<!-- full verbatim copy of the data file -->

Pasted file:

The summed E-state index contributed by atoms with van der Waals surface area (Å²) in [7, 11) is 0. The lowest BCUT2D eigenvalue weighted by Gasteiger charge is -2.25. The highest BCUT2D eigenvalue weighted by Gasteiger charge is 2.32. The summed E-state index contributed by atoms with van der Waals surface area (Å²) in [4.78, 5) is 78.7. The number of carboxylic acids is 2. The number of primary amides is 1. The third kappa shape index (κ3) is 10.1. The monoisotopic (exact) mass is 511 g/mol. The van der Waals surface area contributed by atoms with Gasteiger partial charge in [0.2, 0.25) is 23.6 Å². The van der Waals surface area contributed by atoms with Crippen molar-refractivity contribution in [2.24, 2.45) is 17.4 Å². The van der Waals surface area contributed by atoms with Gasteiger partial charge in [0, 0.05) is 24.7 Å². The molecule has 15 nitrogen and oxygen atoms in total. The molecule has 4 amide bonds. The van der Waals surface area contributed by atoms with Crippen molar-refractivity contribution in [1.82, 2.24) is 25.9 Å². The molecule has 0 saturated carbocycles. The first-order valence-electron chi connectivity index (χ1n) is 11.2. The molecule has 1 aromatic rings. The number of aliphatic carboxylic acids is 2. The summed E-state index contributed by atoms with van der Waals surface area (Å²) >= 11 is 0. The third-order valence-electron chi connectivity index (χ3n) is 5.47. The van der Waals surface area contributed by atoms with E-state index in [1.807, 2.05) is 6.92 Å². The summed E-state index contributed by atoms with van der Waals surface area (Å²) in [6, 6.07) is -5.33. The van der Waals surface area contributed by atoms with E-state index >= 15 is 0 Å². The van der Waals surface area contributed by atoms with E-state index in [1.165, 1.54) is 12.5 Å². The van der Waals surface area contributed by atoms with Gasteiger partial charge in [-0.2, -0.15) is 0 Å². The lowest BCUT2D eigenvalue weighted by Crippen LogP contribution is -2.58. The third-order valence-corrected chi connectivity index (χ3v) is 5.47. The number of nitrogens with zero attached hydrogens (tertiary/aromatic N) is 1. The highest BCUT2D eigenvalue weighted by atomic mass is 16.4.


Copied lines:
The summed E-state index contributed by atoms with van der Waals surface area (Å²) in [7, 11) is 0. The lowest BCUT2D eigenvalue weighted by Gasteiger charge is -2.25. The highest BCUT2D eigenvalue weighted by Gasteiger charge is 2.32. The summed E-state index contributed by atoms with van der Waals surface area (Å²) in [4.78, 5) is 78.7. The number of carboxylic acids is 2. The number of primary amides is 1. The third kappa shape index (κ3) is 10.1. The monoisotopic (exact) mass is 511 g/mol. The van der Waals surface area contributed by atoms with Gasteiger partial charge in [0.2, 0.25) is 23.6 Å². The van der Waals surface area contributed by atoms with Crippen molar-refractivity contribution in [2.24, 2.45) is 17.4 Å². The van der Waals surface area contributed by atoms with Gasteiger partial charge in [0, 0.05) is 24.7 Å². The molecule has 15 nitrogen and oxygen atoms in total. The molecule has 4 amide bonds. The van der Waals surface area contributed by atoms with Crippen molar-refractivity contribution in [1.82, 2.24) is 25.9 Å². The molecule has 0 saturated carbocycles. The first-order valence-electron chi connectivity index (χ1n) is 11.2. The molecule has 1 aromatic rings. The number of aliphatic carboxylic acids is 2. The summed E-state index contributed by atoms with van der Waals surface area (Å²) >= 11 is 0. The third-order valence-electron chi connectivity index (χ3n) is 5.47. The van der Waals surface area contributed by atoms with E-state index in [1.807, 2.05) is 6.92 Å². The summed E-state index contributed by atoms with van der Waals surface area (Å²) in [6, 6.07) is -5.33. The van der Waals surface area contributed by atoms with E-state index >= 15 is 0 Å². The van der Waals surface area contributed by atoms with E-state index in [1.165, 1.54) is 12.5 Å². The van der Waals surface area contributed by atoms with Gasteiger partial charge in [-0.2, -0.15) is 0 Å². The lowest BCUT2D eigenvalue weighted by Crippen LogP contribution is -2.58. The third-order valence-corrected chi connectivity index (χ3v) is 5.47. The number of nitrogens with zero attached hydrogens (tertiary/aromatic N) is 1. The highest BCUT2D eigenvalue weighted by atomic mass is 16.4.